So let’s continue our discussion of manufactured fibers, shall we? Last time we talked about plant-based manufactured fibers, or cellulosics, which originate when plants are broken down by chemicals and are then forced through little holes in a spinneret to make the filaments, much in the same way that a silkworm spins its cocoon.
solution being forced through a spineret to make fibers
But the most common manufactured fibers are petroleum-based. With these fibers, the shape of the spinnerets and how the filaments are processed affect the finished fabric enormously. Obviously, anything made from petroleum isn’t going to be very environmentally friendly. But I’ll talk more about that later.
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Our hearts to out to the many tornado victims in Oklahoma, and I know many of you would like to do something to help. In addition to any financial assistance you can offer to the Red Cross, etc., I thought you might like to do something with your hands to help, too. (Somehow, making things also helps us to feel more useful, doesn’t it? Even if we can’t be there in person.) Here are a few links that might help you with sewing donations:
If you’re a quilter (or want to become a quilter in short order!) you can send quilts or blankets here.
This is a nice story about an 83-year-old woman who sews and donates clothing to causes like this one. If you’d like to sew clothing for children who were effected, you might consider making a Lazy Days Skirt or a Popover Sundress and sending them to Sewing to Rebuild.
Project Linus is also contributing to the effort! Here is a story with links.
If you’re aware of any other services, please feel free to leave them in the comments of this post. And thanks for helping out!
Labels: charity, sewing
One of our easiest patterns to sew, the Music Box Jumper, is this week’s new digital release.
This simple, empire-waist jumper designed especially for beginning sewists can be worn alone or layered over a blouse or shirt in cooler weather. View A presents a softly pleated, mid-calf-length skirt, while View B gives an A-line skirt with a single, inverted box pleat at center back. Both views button up the back.
You can purchase the digital version of this pattern in the shop.
Labels: music box
OK, so Tool Tuesday is happening on Wednesday this week. With Quilt Market last weekend, I’m still playing catch up….
So here we go. As long as we’re talking about favorite sewing tools, let’s add a sleeve board to our list!
Sleeve boards are like mini ironing boards. They’re officially made for pressing sleeves (hence the name), since a sleeve fits right over the board and can be ironed without a crease. But sleeve boards are also really useful when you’re sewing, since the surface is just the right size for pressing a seam. I keep my sleeve board and my iron right next to me when I sew, and that way I’m not constantly getting up to press at the ironing board. It saves lots of time. Then I can continue right along with my sewing, pressing each seam as I go. And since children’s clothes are so small, sleeve boards are also useful for pressing kids’ clothing.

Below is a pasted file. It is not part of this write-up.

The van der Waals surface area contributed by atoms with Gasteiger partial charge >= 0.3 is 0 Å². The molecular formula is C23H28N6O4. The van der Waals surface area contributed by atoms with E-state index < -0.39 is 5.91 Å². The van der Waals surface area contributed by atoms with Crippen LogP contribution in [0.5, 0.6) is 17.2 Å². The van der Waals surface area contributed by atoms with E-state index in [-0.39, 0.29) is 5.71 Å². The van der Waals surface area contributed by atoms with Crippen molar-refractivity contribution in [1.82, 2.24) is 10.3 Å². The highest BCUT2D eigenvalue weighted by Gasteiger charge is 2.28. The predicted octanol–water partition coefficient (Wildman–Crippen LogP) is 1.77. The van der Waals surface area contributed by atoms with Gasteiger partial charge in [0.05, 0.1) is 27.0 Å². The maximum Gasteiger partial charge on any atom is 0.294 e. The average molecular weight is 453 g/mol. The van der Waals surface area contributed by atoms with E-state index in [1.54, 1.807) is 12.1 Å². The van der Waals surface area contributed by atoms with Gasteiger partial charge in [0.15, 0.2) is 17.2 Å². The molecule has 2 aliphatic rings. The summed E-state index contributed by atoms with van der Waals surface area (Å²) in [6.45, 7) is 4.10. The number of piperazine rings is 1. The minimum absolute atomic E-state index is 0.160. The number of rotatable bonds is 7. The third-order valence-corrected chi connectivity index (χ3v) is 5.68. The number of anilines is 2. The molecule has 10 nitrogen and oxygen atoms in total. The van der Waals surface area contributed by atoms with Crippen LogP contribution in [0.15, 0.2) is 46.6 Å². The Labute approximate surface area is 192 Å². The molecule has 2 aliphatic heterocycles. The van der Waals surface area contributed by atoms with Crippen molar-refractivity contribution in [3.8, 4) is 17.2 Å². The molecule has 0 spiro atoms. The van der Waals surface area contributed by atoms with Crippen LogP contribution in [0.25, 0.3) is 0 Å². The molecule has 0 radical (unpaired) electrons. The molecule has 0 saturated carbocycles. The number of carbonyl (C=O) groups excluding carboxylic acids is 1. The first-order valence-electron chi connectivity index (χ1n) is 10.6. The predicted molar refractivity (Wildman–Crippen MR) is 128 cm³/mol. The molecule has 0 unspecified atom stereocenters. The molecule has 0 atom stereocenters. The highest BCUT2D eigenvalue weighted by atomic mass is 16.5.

We don’t carry sleeve boards in the shop, but if you’re looking for one you can find them almost anywhere (including Target, I just noticed). I prefer the double-sided boards with a sturdy wood or metal frame like the one shown above, but you can also find collapsible boards if space is a concern. I have a feeling you’ll really like this tool once you start using it.
One of our most popular patterns for boys is the Sketchbook Shirt + Shorts pattern. This week we’re releasing it as a digital pattern.
The Sketchbook pattern features a shirt in two versions: a cuffed, long-sleeve option with a one-piece collar and chest pocket or a band collar and short sleeve option. Both styles include button front placket and shirt-tail hem. Also included is a pattern for below-the-knee length elastic-waist shorts which include front pockets and a mock fly.
This pattern is now available for purchase and download in the shop.
We’ve just gotten another report on Flat S’s adventures. It seems that she’s still in the state of California, having a good time in Long Beach with Janice Harris and her family.
Now we’ll turn it over to Janice and her report on what Flat S has been up to lately.
After Flat S had such a nice visit seeing all the sights of Los Angeles with the Chan family, she made a brief stop with us in Long Beach. We were happy to show her around our neighborhood after the Chans showed her around Los Angeles. As Sarvi mentioned, Los Angeles is really lots of small neighborhoods making up one huge metropolitan area.
Long Beach is part of the greater metropolitan Los Angeles area, and has over 450,000 inhabitants. The city is 51 square miles–a big city by any measure. If you look in Wikipedia, we found that there are almost 50 distinct neighborhoods in Long Beach!
We live in a little part of Long Beach, and we were happy to show Flat S our neighborhood. We live in Belmont Heights. Our neighborhood is right near the water, so most of our family activities are water-related.
Belmont Heights is famous for a colony of feral parrots that live in the trees. We hear them squawking all the time. Apparently, there was a fire in a shop in Pasadena (35 miles away) in the 1980’s and the parrots escaped, and somehow nested in our neighborhood. There are hundreds of them!
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Labels: Flat S